Last week, Huntsville, Alabama, hosted the 17th annual space and missile defense symposium.
The symposium is always a good barometer of the mood within the ballistic missile defense community. And while the mood this year was better than in previous years, it is clear that the ballistic missile threat is growing and that sequestration undermines a long-term viability of the nation’s missile defense plan.
Vice Admiral James Syring, director of the Missile Defense Agency (MDA), offered a great overview of the history and the development of the Ground-Based Midcourse Defense (GMD) system. GMD is the only missile defense system currently protecting the U.S. from a long-range ballistic missile threat. He noted that the errors in the system so far have not been complicated and have contributed to U.S. development of the system. It is important to keep in mind that a judgment on whether a test failed should be based on how much the U.S. managed to learn from the test, not on whether an intercept occurred.
General Charles H. Jacoby Jr., commander of the North American Aerospace Defense Command and United States Northern Command, emphasized the need to “outpace the threat.” He also criticized the budget situation and said “it is impossible to make a strategic decision right now.” The Independent Quadrennial Defense Review Panel recently reinforced this notion.
Future missile defense concepts include new GMD kinetic kill vehicles, tracking and discrimination improvements, and a potential use of space-based lasers to aid tracking and discrimination. The MDA is also considering putting multiple kill vehicles on a single interceptor. It is essential that the nation plans for a defense posture that deters its adversaries, not a defense posture that is driven solely by the budget considerations.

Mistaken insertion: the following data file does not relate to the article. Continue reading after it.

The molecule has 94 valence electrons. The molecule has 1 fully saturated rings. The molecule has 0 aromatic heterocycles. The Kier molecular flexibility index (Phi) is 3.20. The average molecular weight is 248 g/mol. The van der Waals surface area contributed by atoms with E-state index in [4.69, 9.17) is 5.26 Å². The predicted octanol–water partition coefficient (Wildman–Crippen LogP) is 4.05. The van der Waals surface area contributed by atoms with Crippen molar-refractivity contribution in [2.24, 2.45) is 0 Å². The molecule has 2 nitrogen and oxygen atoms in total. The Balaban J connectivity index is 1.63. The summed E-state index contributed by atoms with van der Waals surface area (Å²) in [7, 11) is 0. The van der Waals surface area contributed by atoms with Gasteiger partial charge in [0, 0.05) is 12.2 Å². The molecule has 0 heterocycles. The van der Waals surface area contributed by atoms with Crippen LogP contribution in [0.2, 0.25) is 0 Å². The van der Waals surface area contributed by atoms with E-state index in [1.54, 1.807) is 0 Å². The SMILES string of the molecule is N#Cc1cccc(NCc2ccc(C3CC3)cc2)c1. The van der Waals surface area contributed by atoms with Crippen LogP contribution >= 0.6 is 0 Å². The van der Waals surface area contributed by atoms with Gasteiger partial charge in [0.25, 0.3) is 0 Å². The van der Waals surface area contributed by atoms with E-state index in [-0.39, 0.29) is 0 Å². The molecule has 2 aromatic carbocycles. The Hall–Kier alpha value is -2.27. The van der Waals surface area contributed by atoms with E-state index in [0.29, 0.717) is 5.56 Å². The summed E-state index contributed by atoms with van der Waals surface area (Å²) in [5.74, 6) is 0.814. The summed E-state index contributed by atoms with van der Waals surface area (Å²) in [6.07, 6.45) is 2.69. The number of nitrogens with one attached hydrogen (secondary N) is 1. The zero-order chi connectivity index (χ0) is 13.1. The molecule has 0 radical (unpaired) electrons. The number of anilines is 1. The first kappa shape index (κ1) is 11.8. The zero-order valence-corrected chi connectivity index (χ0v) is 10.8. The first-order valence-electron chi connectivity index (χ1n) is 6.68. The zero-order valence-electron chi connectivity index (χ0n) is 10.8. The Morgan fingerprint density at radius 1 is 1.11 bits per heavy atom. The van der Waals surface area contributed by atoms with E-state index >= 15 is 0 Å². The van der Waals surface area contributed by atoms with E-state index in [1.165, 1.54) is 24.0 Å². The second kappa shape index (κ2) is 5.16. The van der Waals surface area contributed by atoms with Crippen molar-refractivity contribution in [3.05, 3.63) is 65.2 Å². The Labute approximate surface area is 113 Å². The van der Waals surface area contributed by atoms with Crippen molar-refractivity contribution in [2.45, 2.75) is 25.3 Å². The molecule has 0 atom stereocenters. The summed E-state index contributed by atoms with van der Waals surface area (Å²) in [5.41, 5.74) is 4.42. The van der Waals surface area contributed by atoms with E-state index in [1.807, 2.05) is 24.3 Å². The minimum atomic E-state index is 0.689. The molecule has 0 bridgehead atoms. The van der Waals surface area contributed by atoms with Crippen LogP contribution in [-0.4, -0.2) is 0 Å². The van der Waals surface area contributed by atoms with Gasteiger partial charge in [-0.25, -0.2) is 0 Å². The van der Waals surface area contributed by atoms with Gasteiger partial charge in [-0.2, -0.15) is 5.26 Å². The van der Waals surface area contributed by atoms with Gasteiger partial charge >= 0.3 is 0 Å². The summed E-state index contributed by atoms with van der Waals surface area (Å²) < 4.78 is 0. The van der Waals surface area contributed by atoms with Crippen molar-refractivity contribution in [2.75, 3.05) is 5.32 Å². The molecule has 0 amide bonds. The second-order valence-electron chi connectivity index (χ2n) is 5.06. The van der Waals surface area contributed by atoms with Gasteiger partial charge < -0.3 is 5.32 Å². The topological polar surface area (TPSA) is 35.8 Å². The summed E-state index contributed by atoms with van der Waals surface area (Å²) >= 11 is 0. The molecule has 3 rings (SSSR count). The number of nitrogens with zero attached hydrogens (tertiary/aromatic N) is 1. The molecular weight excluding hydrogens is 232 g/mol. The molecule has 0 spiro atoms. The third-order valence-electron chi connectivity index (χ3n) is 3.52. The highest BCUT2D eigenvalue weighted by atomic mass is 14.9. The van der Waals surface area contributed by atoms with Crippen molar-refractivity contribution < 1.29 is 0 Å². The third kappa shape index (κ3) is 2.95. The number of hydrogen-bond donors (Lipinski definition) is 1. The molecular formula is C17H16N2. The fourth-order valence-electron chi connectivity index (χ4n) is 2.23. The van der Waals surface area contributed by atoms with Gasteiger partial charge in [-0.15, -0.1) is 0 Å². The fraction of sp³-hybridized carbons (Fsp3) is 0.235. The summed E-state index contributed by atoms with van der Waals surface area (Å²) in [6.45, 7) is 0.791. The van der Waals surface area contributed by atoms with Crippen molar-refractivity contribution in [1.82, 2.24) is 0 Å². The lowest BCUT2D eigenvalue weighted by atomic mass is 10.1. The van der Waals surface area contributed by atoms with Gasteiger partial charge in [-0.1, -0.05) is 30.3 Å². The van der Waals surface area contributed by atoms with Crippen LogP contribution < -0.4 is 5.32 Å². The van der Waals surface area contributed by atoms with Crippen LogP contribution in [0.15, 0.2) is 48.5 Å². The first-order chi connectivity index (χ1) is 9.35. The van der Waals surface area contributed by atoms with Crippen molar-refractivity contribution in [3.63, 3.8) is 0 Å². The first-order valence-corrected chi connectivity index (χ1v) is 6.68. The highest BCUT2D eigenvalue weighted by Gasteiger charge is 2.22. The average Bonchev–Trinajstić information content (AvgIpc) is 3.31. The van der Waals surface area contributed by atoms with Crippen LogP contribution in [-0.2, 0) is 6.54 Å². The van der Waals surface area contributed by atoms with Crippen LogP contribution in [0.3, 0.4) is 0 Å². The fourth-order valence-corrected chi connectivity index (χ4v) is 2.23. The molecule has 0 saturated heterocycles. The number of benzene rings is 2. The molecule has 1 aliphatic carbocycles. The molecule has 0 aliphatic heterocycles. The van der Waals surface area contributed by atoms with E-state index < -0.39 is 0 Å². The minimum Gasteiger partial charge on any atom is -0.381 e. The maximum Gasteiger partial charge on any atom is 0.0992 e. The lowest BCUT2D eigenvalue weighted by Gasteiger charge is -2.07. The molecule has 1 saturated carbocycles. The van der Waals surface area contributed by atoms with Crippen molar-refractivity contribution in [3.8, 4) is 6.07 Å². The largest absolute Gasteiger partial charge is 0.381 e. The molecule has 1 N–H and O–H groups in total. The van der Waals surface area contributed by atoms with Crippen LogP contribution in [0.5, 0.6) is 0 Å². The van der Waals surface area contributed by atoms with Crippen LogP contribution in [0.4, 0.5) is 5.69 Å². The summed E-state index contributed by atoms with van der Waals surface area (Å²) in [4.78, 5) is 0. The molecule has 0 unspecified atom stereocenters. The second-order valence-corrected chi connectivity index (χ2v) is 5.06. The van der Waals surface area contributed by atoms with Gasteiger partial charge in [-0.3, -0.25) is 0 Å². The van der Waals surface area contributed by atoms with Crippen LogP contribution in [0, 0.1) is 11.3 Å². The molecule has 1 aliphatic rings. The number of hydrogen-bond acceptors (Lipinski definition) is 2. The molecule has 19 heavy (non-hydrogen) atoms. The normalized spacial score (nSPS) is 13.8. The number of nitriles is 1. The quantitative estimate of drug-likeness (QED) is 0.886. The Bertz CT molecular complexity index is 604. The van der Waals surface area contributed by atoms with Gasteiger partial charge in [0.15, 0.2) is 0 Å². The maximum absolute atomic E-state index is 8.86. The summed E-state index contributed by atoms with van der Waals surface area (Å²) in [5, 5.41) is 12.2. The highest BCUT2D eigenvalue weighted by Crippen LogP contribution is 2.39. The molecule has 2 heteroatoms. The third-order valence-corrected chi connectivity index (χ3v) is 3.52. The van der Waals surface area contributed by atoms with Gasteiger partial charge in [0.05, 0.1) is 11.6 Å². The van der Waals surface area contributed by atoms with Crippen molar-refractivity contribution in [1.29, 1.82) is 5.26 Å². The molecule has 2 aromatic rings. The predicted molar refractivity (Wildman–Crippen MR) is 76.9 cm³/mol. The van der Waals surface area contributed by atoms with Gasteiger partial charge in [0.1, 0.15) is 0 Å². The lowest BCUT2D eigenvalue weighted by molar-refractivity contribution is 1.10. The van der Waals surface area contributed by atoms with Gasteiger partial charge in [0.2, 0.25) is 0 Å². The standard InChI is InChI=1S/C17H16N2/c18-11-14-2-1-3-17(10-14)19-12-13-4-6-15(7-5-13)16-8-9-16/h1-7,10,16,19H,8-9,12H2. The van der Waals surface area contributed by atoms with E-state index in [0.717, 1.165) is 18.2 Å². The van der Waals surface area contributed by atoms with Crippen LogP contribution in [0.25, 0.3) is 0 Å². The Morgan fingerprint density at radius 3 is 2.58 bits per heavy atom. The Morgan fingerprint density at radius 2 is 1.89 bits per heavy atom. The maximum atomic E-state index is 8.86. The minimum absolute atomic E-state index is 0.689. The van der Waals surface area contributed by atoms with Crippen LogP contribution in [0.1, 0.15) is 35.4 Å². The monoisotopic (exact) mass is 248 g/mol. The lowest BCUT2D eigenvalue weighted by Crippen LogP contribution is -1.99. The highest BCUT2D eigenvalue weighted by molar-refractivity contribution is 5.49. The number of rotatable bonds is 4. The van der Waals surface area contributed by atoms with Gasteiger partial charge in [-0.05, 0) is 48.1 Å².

The conference made clear that supporters of comprehensive layered ballistic missile defense will have to remain patient in the coming years. Elaine Bunn, Deputy Assistant Secretary of Defense for Nuclear and Missile Defense Policy, said that there will be no major changes in U.S. missile defense policy for the foreseeable future. This is good in that the Administration can focus on missile defense policy implementation, including Aegis land-based missile defense sites in Romania and Poland.
However, missile defense is now underfunded compared to the Obama Administration’s first budget submission. In addition, the Administration canceled some of the programs that could put the U.S. ahead of the threat and on the path toward a truly comprehensive missile defense system, such as the Multiple Kill Vehicle, the Kinetic Energy Interceptor, and the Airborne Laser.
If the U.S. wants to stay ahead of a ballistic missile threat, it will have to develop a space-based ballistic missile defense layer and make the current radars more capable and integrated. The U.S. has the technology to do it, and its adversaries are not timid. Protecting the homeland, forward-deployed troops, and U.S. institutions is an essential thing to do, even in a tight defense budget environment.
It was an honor for us at Heritage to be a part of the Space and Missile Defense Symposium in Huntsville again.